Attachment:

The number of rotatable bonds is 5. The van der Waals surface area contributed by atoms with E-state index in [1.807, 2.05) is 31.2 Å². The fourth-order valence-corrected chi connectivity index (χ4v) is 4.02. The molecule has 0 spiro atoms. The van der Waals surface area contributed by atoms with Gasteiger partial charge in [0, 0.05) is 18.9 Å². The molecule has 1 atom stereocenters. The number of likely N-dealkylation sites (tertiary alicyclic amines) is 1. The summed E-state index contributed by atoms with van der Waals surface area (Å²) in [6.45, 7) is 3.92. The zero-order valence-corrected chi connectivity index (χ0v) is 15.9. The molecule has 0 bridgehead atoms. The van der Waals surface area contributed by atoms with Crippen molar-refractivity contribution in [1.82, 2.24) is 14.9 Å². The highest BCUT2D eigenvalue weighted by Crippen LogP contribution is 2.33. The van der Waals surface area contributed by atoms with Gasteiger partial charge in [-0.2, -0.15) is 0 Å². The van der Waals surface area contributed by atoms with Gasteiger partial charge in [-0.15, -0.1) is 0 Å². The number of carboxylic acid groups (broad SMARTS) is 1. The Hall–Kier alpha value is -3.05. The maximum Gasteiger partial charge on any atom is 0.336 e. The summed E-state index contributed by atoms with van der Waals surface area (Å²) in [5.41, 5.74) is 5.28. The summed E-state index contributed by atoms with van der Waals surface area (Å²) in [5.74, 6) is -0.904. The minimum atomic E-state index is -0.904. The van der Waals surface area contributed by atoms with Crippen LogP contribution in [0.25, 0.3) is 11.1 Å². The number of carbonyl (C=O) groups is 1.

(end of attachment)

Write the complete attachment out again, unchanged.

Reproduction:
The number of rotatable bonds is 5. The van der Waals surface area contributed by atoms with E-state index in [1.807, 2.05) is 31.2 Å². The fourth-order valence-corrected chi connectivity index (χ4v) is 4.02. The molecule has 0 spiro atoms. The van der Waals surface area contributed by atoms with Gasteiger partial charge in [0, 0.05) is 18.9 Å². The molecule has 1 atom stereocenters. The number of likely N-dealkylation sites (tertiary alicyclic amines) is 1. The summed E-state index contributed by atoms with van der Waals surface area (Å²) in [6.45, 7) is 3.92. The zero-order valence-corrected chi connectivity index (χ0v) is 15.9. The molecule has 0 bridgehead atoms. The van der Waals surface area contributed by atoms with Crippen molar-refractivity contribution in [1.82, 2.24) is 14.9 Å². The highest BCUT2D eigenvalue weighted by Crippen LogP contribution is 2.33. The van der Waals surface area contributed by atoms with Gasteiger partial charge in [-0.2, -0.15) is 0 Å². The van der Waals surface area contributed by atoms with Gasteiger partial charge in [-0.15, -0.1) is 0 Å². The number of carboxylic acid groups (broad SMARTS) is 1. The Hall–Kier alpha value is -3.05. The maximum Gasteiger partial charge on any atom is 0.336 e. The summed E-state index contributed by atoms with van der Waals surface area (Å²) in [5.41, 5.74) is 5.28. The summed E-state index contributed by atoms with van der Waals surface area (Å²) in [5.74, 6) is -0.904. The minimum atomic E-state index is -0.904. The van der Waals surface area contributed by atoms with Crippen LogP contribution in [0.25, 0.3) is 11.1 Å². The number of carbonyl (C=O) groups is 1.